Comedian John Kearns heads to Brighton
Don't Worry They're Here is the intriguing title as stand-up John Kearns goes on the road with dates including Brighton's Komedia on March 7.
“It’s basically a lyric from A Little Night Music. The words are really ‘Send in the clowns. Don’t bother. They’re here.’ I enjoyed that reference but thought ‘Don’t bother’ in the title of a show might be easy pickings for a critic that doesn’t like the show, so I decided it should be ‘Don’t worry’ instead.
“But I was lucky that it did work. When you write an Edinburgh show, you have to submit the title in March, and I hadn’t written the show then, but I just liked the words and so I stuck with the title, and I went to Edinburgh with it last year, and it did alright. You just never know, though. You can’t write to an audience. You have got to write what you are feeling, what you are thinking. You have just got to be honest to yourself.
“I think the main theme of the show is that you just don’t know what is around the corner in life. I was reading this book and found out that Charles Darwin didn’t grow a beard until he was 53 – and yet all the images we have of him are of this man with a massive beard. It really amused me. Imagine when he was a young man… what would he have thought when he was 20 if people had shown him pictures of him with a massive beard and said that this was how everyone was going to remember him!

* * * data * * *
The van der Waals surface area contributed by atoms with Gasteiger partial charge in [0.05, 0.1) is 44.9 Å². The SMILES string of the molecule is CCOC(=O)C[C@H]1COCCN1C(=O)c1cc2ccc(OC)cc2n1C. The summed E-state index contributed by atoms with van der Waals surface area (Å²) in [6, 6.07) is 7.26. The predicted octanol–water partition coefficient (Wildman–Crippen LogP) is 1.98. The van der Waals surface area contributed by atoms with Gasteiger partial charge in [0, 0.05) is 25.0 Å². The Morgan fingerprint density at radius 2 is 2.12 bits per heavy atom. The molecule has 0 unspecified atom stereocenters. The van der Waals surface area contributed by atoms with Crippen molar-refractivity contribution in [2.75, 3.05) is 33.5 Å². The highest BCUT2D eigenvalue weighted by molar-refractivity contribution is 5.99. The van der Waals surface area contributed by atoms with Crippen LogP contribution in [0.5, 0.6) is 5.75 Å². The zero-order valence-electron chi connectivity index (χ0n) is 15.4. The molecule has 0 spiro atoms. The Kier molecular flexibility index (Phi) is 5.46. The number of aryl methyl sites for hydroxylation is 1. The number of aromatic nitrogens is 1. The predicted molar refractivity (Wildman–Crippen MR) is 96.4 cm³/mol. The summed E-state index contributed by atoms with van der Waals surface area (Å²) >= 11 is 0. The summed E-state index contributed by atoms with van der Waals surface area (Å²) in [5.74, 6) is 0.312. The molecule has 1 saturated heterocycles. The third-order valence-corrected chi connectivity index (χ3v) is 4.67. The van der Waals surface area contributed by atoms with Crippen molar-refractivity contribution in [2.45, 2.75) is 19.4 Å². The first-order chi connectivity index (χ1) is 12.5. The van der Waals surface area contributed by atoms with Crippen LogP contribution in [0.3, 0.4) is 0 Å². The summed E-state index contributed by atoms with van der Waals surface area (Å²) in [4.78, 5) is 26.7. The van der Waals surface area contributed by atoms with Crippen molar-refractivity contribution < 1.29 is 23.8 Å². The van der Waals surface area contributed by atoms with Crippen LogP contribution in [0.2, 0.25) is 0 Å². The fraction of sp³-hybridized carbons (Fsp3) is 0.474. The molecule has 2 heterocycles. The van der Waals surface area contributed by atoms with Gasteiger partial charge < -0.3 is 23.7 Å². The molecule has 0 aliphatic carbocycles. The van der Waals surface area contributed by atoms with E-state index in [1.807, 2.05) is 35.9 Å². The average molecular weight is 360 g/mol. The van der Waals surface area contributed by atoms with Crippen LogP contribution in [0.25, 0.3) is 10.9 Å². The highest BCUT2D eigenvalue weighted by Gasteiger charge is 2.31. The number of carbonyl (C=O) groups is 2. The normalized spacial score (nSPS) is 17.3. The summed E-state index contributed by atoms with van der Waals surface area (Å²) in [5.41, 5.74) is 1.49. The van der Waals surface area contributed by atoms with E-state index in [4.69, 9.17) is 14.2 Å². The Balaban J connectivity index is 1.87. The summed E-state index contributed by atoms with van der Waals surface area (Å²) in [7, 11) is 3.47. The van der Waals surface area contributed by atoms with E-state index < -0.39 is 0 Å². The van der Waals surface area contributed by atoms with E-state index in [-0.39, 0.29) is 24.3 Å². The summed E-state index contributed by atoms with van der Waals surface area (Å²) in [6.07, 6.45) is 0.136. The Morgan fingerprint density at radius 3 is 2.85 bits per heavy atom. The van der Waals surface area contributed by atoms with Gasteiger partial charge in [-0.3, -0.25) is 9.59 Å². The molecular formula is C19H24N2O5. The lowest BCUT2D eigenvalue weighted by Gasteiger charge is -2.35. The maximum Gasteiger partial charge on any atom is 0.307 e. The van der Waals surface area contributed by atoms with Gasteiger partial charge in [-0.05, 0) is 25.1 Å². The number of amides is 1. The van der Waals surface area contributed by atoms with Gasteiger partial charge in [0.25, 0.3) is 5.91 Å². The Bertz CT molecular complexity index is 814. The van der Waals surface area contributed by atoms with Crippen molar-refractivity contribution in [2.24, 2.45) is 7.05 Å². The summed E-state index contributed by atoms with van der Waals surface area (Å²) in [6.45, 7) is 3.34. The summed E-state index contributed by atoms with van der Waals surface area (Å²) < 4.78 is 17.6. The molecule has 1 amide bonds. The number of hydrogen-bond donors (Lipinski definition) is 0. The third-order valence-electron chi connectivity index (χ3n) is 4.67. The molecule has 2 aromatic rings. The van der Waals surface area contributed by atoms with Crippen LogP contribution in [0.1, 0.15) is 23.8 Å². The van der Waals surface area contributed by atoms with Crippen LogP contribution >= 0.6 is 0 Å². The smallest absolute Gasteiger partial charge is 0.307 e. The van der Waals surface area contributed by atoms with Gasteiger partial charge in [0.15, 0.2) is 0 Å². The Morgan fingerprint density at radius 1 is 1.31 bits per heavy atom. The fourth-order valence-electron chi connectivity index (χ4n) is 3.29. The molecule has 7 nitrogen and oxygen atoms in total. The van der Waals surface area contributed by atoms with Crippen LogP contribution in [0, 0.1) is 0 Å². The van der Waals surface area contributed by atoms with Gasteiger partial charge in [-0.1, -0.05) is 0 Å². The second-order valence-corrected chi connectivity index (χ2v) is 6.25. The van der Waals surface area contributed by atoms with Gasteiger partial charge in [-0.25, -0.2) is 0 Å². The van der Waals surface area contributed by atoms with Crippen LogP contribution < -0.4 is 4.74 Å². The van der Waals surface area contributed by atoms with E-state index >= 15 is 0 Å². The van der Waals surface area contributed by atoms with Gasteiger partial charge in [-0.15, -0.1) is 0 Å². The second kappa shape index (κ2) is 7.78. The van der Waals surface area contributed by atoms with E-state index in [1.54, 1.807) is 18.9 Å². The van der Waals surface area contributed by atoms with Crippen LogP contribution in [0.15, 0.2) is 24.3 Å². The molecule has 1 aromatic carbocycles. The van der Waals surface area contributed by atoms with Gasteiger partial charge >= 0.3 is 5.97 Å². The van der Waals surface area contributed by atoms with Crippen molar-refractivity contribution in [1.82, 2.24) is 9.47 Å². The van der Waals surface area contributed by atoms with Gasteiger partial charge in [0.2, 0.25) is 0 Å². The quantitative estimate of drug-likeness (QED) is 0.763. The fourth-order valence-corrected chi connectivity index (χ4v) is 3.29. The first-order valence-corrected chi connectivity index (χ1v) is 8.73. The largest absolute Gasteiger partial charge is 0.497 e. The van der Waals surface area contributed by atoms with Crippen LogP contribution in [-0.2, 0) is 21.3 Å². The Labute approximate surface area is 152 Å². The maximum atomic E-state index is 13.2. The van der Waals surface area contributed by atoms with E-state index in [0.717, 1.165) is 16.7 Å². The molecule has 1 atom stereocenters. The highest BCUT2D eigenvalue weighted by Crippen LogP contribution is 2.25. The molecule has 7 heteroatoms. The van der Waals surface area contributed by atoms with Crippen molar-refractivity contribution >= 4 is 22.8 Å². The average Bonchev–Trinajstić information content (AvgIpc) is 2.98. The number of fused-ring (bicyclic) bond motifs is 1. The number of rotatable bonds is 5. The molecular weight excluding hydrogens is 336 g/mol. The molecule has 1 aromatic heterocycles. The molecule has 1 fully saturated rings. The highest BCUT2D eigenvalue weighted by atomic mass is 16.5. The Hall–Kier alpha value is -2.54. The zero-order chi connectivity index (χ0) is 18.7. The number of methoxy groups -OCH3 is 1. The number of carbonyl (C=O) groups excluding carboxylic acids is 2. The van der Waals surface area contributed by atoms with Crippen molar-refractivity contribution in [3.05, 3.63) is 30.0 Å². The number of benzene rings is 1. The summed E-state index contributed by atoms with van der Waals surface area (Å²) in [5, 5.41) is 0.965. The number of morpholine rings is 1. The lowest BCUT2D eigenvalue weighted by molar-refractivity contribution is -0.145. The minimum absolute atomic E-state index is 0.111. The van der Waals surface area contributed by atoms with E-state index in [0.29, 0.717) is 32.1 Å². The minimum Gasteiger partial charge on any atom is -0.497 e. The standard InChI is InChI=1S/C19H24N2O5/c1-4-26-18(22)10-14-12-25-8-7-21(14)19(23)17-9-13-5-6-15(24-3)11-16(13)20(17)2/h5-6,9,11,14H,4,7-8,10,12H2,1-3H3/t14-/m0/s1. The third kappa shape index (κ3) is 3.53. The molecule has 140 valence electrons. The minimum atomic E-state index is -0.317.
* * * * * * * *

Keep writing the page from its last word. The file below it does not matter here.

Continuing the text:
“And I suppose weirdly I took my inspiration from that. And there was also this racehorse that defied the odds and won this race – and then the minute after he crossed the line, he died. There was a huge outpouring of grief for this racehorse that had given its all. And I remember listening to that and thinking that life is a bit like that: we all try our best and then we cross the line and that’s that.
“It sounds like an odd inspiration for a comedy show, but I just found it quite an emotional story, and then I was thinking that we all give it our all and then that’s that… but for what? I don’t have any answers.
“I always think if you come along to one of my shows and leave with ten answers in your head, then I will have done my job. I am not like those comedians that stand on stage and have got all the answers. I haven’t got any answers. The point is that the answers change with every generation even if the questions stay the same.”
John has been doing comedy full time now for about four years, but he has been performing for about nine in all: “I did stand-up while I was still working. I was a tour guide at the Houses of Parliament and in the evenings I was gigging. And then in 2013 I took my first show to Edinburgh, and I was lucky enough to win best newcomer. I then had to make a decision whether I should continue to work or just go for it. I needed an extra day. I took all my leave just to go up to Edinburgh, but I needed an extra day which they wouldn’t give me, and I just took it anyway. I remember thinking ‘If it doesn’t work out, then I will go back to work and get sacked!’”
In the event, he went back and worked another couple of months before turning to comedy full time.